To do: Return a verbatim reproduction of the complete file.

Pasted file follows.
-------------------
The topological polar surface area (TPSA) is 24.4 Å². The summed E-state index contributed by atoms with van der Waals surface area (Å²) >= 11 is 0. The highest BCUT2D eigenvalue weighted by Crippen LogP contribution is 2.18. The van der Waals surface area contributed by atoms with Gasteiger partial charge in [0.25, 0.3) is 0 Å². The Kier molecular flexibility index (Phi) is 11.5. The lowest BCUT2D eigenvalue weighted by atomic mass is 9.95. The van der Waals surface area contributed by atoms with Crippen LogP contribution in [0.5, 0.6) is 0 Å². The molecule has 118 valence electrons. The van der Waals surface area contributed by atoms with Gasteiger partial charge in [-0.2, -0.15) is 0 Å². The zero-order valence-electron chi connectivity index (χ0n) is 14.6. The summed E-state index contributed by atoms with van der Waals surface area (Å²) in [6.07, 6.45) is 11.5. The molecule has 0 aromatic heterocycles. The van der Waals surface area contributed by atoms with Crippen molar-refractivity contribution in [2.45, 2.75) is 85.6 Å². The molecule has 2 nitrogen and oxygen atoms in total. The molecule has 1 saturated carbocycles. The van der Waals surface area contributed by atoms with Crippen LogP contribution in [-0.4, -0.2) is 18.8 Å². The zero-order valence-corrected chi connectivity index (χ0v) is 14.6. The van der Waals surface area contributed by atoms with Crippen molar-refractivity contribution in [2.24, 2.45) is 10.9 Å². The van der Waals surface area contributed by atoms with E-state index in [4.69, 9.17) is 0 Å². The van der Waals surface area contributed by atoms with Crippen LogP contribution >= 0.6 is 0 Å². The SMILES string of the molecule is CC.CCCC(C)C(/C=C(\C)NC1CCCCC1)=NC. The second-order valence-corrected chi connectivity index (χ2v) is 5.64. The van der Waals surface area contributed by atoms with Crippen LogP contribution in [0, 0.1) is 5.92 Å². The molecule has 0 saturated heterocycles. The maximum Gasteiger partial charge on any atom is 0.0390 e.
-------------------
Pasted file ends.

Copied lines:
The topological polar surface area (TPSA) is 24.4 Å². The summed E-state index contributed by atoms with van der Waals surface area (Å²) >= 11 is 0. The highest BCUT2D eigenvalue weighted by Crippen LogP contribution is 2.18. The van der Waals surface area contributed by atoms with Gasteiger partial charge in [0.25, 0.3) is 0 Å². The Kier molecular flexibility index (Phi) is 11.5. The lowest BCUT2D eigenvalue weighted by atomic mass is 9.95. The van der Waals surface area contributed by atoms with Crippen LogP contribution in [0.5, 0.6) is 0 Å². The molecule has 118 valence electrons. The van der Waals surface area contributed by atoms with Gasteiger partial charge in [-0.2, -0.15) is 0 Å². The zero-order valence-electron chi connectivity index (χ0n) is 14.6. The summed E-state index contributed by atoms with van der Waals surface area (Å²) in [6.07, 6.45) is 11.5. The molecule has 0 aromatic heterocycles. The van der Waals surface area contributed by atoms with Crippen molar-refractivity contribution in [2.45, 2.75) is 85.6 Å². The molecule has 2 nitrogen and oxygen atoms in total. The molecule has 1 saturated carbocycles. The van der Waals surface area contributed by atoms with Crippen LogP contribution in [-0.4, -0.2) is 18.8 Å². The zero-order valence-corrected chi connectivity index (χ0v) is 14.6. The van der Waals surface area contributed by atoms with Crippen molar-refractivity contribution in [2.24, 2.45) is 10.9 Å². The van der Waals surface area contributed by atoms with E-state index in [4.69, 9.17) is 0 Å². The van der Waals surface area contributed by atoms with Crippen LogP contribution >= 0.6 is 0 Å². The SMILES string of the molecule is CC.CCCC(C)C(/C=C(\C)NC1CCCCC1)=NC. The second-order valence-corrected chi connectivity index (χ2v) is 5.64. The van der Waals surface area contributed by atoms with Crippen LogP contribution in [0, 0.1) is 5.92 Å². The molecule has 0 saturated heterocycles. The maximum Gasteiger partial charge on any atom is 0.0390 e.